UnNews:A diet pill too good to be true?
From Uncyclopedia, the content-free encyclopedia
A diet pill too good to be true?
A newsstand that's brimming with issues
Sunday, December 4, 2016, 02:04:UTC)(
10 January 2007
WASHINGTON, D. C. - The Federal Trade Commission (FTC) fined Panacea Pills $10.73 for false advertising after the company made erroneous claims about the efficacy of their alleged diet pill in curing Alzheimer’s, baldness, cancer, dandruff, dermatitis, eczema, epilepsy, erectile dysfunction, fatigue, gout, halitosis, the heartbreak of psoriasis, homosexuality, jaundice, measles, osteoporosis, pneumonia, rheumatoid arthritis, satyriasis, tetanus, and tonsillitis while inducing anorexia nervosa, bulimia, and pregnancy.
Because of the alleged benefits of the cure-all diet pills, they have sold widely and well, despite such possible side-effects as acne, baldness, a lifetime loosening of the bowels, frequent urination, indigestion, and blurred vision. However, in one test of a pill, the FTC found that subjects lost more weight on the placebo (a sugar pill) than they lost on the diet pill. In addition, those subjects who had terminal cancer died instead of recovering. In another test, rats fed the pill’s contents actually gained, rather than lost weight, and the dramatic weight gain occurred extraordinarily quickly, one rat, nicknamed Ralph the Rodent, gaining 13 pounds in 10 minutes.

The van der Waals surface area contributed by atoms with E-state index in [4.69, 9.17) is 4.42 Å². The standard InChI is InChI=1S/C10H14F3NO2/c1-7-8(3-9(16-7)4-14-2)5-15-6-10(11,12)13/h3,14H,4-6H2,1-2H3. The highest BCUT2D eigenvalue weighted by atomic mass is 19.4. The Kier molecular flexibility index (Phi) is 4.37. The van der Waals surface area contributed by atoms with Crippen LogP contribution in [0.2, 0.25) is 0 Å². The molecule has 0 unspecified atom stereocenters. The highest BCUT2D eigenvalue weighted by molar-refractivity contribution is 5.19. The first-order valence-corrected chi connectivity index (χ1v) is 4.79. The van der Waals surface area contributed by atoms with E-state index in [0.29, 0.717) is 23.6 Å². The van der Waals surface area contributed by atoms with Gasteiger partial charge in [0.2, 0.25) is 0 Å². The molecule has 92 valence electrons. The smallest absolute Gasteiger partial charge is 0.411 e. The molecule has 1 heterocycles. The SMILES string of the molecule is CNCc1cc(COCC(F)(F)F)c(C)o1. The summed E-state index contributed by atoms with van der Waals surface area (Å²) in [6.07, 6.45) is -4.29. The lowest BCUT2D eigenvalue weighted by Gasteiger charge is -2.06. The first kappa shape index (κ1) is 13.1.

Scientists are skeptical about the pill maker's claims, noting "Some pills make you bigger, and some pills make you small, but other pills don't do anything at all."
FTC spokeswoman Labia Majora said that the products would have to support their claims through scientific studies. The federal government will use the money received from the fines to set up a chemical laboratory in which the manufacturers’ claims can be put to the test. “They’ve already spent millions in marketing their product,” Majora explains, “and millions more in fines; the FTC feels that the least we can do is to help them prove the validity of their claims.”
Panacea’s Victims, a political activist group, believes that the fines should be returned to the consumers who, in good faith, purchased the company’s products. “If there’s no proof that the pills do anything but give their users indigestion, we should be repaid from the fines the government’s imposed on the charlatans who make them.”
Ana Nicole Smith endorsed one of the diet pills, saying that “daily use resulted in amazing breast reduction effects, with my bra size shrinking from a 42-DD to a 32-A in only three days.” Weight loss can be targeted to specific parts of one’s anatomy, the crazed actress-model-gold digger-plaintiff-Playboy bunny says. “Next on my agenda,” she confides in one commercial, “is my butt--I want to lose the stretch marks and cellulite on my buns so I look better in a thong bikini.”
As for the FTC’s actions against Panacea Pills, Smith says, “They’re a bureaucracy, part of the federal government.”
Widespread testing of the diet pills begins on February 14, 2007.